“In 2021,” reads the Poison Control Center website, “there were 627 poison exposures reported per 100,000 population. The highest incidence occurred in one and 2-year olds, with 6,439 and 5,997 exposures per 100,000 children in the respective age groups. For teens, 640 exposures per 100,000 population were reported.” (Note: not all exposure incidents result in deaths nor are ingestion of poison chemicals the biggest reason people call).
Percentage-wise, in 2021 adults comprised 43% of all exposures; children under-6 represented 41%; and teens comprised 9%.
And also in 2021, 75.5% of all poisonings were unintentional; 19.3% were intentional; and 3.1% were “adverse reactions” to some (prescription) drug.
Some 62,180 calls came in about animals being poisoned with just 4,974 found to not be poison-related after all.
In 2021, they also got 25,569 calls asking to identify drugs that have been ingested, and 677,517 calls seeking information.
“In children younger than 6,” the website said, “99% of exposures were unintentional compared to only 29.1% of teen exposures and 64% of adult exposures.”
According to the National Pesticide Information Center, “Rodents, humans, dogs and cats are all mammals, so our bodies work in very similar ways. Rodenticides have the same effect when eaten by any mammal. They can also affect birds.”
Most of these rodenticides are formulated “as baits, which are designed to attract animals,” the National Pesticide Information Center said. “Flavorings may include fish oil, molasses or peanut butter. Baits used in agriculture and natural areas may contain ground meat, vegetables, grains, or fruits. These may be attractive to children and pets, so they should never be used or stored within their reach. Tamper-resistant bait stations make it even more difficult for accidents to happen.”
But a tamper-proof trap baited with poison, if it works as designed, will affect the rodents — which include mice, rats, squirrels, woodchuck, chipmunks, porcupines, nutria and even beavers — as well as all the critters that feed on them.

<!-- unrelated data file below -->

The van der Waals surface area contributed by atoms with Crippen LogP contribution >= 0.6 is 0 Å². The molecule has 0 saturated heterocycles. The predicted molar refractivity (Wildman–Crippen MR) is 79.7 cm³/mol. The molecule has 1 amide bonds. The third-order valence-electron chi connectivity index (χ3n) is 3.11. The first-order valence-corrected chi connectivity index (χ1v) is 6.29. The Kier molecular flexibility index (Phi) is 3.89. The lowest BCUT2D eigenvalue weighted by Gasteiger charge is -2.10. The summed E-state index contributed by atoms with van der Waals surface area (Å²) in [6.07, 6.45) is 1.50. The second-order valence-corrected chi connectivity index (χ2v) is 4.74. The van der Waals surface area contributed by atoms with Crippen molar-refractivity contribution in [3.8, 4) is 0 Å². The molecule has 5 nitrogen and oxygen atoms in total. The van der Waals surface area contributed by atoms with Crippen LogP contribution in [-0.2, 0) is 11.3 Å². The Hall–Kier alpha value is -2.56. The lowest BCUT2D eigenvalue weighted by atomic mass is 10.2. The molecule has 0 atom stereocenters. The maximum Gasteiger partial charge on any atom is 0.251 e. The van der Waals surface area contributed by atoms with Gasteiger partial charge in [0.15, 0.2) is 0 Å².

So what’s the alternative to poison? Vandenheuvel said owls are a great one. “These five barn owls,” she said, “are an army of rodent hunters getting ready to do their job. One barn owl can eat 10 to 15 mice per night.”
She pleaded with everyone to be mindful of the chemicals you let loose on Mother Nature. “Please allow nature to take care of our environment,” she wrote on Next Door, “and do the work for us. Please do not use rodenticides.”
Pacific Wildlife Care is a non-profit organization that rehabilitates wild animals — mostly birds and small mammals — that are sick, injured or orphaned, with the goal of returning them to the wild. It is one of just a handful of wildlife organizations licensed by State Fish & Wildlife to respond to oil spills to rescue oiled birds, but will also take in most other creatures that people either bring in to their triage center at the Morro Bay Power Plant property, or you can call their hotline at: 805-543-9453 (WILD) to report sick or injured animals. Volunteer rescuers will respond to assess the situation.
PWC is a non-profit organization surviving on donations. See the website at: pacificwildlifecare.org for more information and to volunteer or donate to the cause.